Within five months of the U.S. entering World War II, Japan, hoping to reduce America’s naval capabilities, had its eye on island of Midway. This little atoll, sitting 1000 miles northwest of Honolulu and 2195 miles east of Japan, was the last defense between Japan and the Hawaiian Island chain and an important U.S. staging ground for Pacific operations. Given this, Admiral Chester W. Nimitz ordered that the air and ground defenses of Midway should be strengthened immediately.
During the early part of May 1942, the U.S. broke the Japanese code and discovered Admiral Yamamoto’s plans for a surprise invasion. The Japanese would be coming with four aircraft carriers, 11 battleships and 150 other ships. Clearly, Nimitz would need all the Allied air and sea power he could muster.
By May 30th, the U.S. Navy started sending out PBY Catalinas to search for the large Japanese fleet. The armada was located on June 3rd, and on the 4th, four B-26 crews from the 38th and 22nd Bomb Groups joined the Navy’s attack on the Japanese fleet. The B-26s had been outfitted with a single Mark XIII torpedo for each plane, which the crews had been briefly been trained to use. As the four crews caught up to the Navy TBF Avengers and approached the Japanese carriers, they were intercepted by 30 Zeros. Five of the six Avengers were soon shot down, with the sixth later limping back to Midway with a dead turret gunner.
While the B-26s dove to avoid passes from the Zeros, they received heavy antiaircraft fire from the ships below. “Ever ship in the fleet looked like it was on fire,” 22nd Bomb Group pilot 1/Lt. James P. Muri wrote. “All guns were pointing at us and firing.” Some guns were purposely depressed to send exploding shells into the water where they would send up huge plumes of water directly in the bombers’ paths. 2/Lt. William S. Watson, a pilot from the 38th Bomb Group, approached the carrier Akagi, and took a direct hit to one of his plane’s fuel tanks. Smoke and flames poured out of the aircraft, which was hit again by a swarm of Zeros, then exploded. All aboard were killed instantly.
The three remaining B-26 crews made their torpedo runs, with Capt. James F. Collins of the 38th Bomb Group going first and launching his torpedo against the Akagi. His B-26’s guns were malfunctioning, but nonetheless, his gunners claimed to have shot down two or three Zeros. After releasing the torpedo, Collins hurried into the clouds to try and lose the Zeros on his tail. His crew became lost as they looked for the way home, but saw smoke billowing up from oil tanks hit by the Japanese on Midway’s East Island. With this signal, they flew home and sat through a rough landing as the nose gear collapsed after the plane landed.
1/Lt. Herbert C. Mayes of the 22nd Bomb Group was having a very hard time controlling his plane, SATAN’S PLAYMATE, due to the number of times it had already been hit. As he dropped his torpedo, his plane sustained further damage from antiaircraft fire. The plane was on a direct collision course with the deck of the Akagi, but Mayes was able to pull up at the last second and skim over the top of the bridge. The damage proved to be fatal, and Mayes crashed into the water between the Akagi and the Hiryu. None survived.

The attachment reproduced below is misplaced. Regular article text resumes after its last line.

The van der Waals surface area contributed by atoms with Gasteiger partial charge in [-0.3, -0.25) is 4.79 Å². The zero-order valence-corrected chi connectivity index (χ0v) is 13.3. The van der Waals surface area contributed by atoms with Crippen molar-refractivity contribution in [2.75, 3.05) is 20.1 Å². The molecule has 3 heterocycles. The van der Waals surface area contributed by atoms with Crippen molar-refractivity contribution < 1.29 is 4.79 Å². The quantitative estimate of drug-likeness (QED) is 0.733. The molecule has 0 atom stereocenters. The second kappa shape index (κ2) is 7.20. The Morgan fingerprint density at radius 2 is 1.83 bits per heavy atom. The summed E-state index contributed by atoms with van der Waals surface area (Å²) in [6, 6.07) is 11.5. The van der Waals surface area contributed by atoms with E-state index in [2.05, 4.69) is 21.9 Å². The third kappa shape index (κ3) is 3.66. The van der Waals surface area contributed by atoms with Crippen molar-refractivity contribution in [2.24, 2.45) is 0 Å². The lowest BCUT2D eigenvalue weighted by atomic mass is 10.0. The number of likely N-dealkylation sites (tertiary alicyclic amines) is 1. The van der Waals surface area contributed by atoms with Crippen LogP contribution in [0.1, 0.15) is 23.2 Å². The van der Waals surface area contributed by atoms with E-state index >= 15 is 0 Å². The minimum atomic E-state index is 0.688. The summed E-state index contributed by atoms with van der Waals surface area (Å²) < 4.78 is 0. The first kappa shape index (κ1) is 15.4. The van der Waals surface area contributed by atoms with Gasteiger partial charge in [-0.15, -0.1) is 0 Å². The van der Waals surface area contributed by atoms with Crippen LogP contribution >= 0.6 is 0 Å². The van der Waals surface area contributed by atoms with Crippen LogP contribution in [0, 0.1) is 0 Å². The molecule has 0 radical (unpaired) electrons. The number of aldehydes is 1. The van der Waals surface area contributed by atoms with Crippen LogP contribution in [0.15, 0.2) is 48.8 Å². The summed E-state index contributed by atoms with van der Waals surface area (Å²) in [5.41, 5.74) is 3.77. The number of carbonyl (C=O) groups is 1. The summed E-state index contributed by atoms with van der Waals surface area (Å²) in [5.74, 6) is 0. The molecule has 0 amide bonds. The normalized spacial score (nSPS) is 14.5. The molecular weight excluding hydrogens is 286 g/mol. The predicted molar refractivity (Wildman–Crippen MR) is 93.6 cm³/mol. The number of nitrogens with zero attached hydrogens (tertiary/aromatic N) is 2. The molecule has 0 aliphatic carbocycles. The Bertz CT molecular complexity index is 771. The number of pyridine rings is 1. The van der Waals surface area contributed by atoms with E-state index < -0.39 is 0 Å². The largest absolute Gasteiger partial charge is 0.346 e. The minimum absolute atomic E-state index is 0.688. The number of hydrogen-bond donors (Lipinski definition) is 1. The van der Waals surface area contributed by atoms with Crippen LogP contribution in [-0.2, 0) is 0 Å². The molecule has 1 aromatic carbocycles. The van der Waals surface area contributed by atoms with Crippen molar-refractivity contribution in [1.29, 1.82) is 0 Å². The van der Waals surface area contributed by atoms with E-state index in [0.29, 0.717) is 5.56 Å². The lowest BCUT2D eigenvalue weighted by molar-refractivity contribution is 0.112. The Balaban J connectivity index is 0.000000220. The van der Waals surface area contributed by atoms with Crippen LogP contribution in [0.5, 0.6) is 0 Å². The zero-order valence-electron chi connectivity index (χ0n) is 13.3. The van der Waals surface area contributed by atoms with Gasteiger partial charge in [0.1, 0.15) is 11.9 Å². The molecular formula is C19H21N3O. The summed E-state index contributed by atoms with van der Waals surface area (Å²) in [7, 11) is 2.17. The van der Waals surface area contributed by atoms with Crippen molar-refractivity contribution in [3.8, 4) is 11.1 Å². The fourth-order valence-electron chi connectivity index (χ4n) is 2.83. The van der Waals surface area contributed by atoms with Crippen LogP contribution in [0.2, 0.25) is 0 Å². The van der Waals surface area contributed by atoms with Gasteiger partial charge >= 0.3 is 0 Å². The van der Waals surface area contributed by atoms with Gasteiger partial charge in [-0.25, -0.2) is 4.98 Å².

Muri, in his B-26 SUSIE Q, was the last to make his run. As SUSIE Q flew towards the Akagi, the B-26 was attacked by a formation of Zeros, taking out the left top turret gun and injuring the top turret and tail gunners. 2/Lt. William W. Moore released the torpedo, allowing Muri to protect the underside of the plane by buzzing the carrier’s deck. While the plane flew over the Akagi, the nose gunner sprayed the area with bullets, killing two sailors, cutting mooring cables and putting an antiaircraft position out of action. With the torpedo launched, it was time for Muri to escape the fray. He dove towards the ocean’s surface, then pushed his airspeed to outrun the Zeros that were pursuing him. They broke off the attack, the B-26 gained some altitude and Muri slowed the plane slightly.
The crew took stock of their situation: they were over 100 miles away from Midway with a bullet-riddled fuselage, a dead communications system, only an approximate idea of where they were and fuel leaking out of punctured tanks. The fuel was transferred into two unpunctured fuel tanks. A sun observation was taken by the navigator to help set them on a general course, then Muri started a square search to find Midway. Like Collins, he noticed the smoke coming from Midway and flew off in that direction. On SUSIE Q‘s first approach, nervous Marine gunners accidentally fired at the B-26, so Muri pulled up and tried again. This time, the guns stayed quiet and Muri landed on his right landing gear, as the left was inoperable. He and his co-pilot discovered the plane’s brakes had also failed. The plane soon lost speed, the left wing dropped and snapped off the left landing gear and the plane skidded to a stop off the runway.
Both Collins and Muri brought back planes covered in bullet holes. Muri’s crew counted over 500 punctures in SUSIE Q, with damage to most of the plane’s systems. Both planes were written off. All four crews were award the Distinguished Service Cross for their valiant efforts. While losses were heavy on the American side, the Japanese fared far worse with the sinking of four of their aircraft carriers. The Battle of Midway was a definitive point in the Pacific war. From this point forward, the Japanese would no longer have the upper hand.
You might also be interested in watching a short documentary called The Battle of Midway.
For additional details about the B-26 crews’ experiences at Midway, check out our book, Revenge of the Red Raiders.
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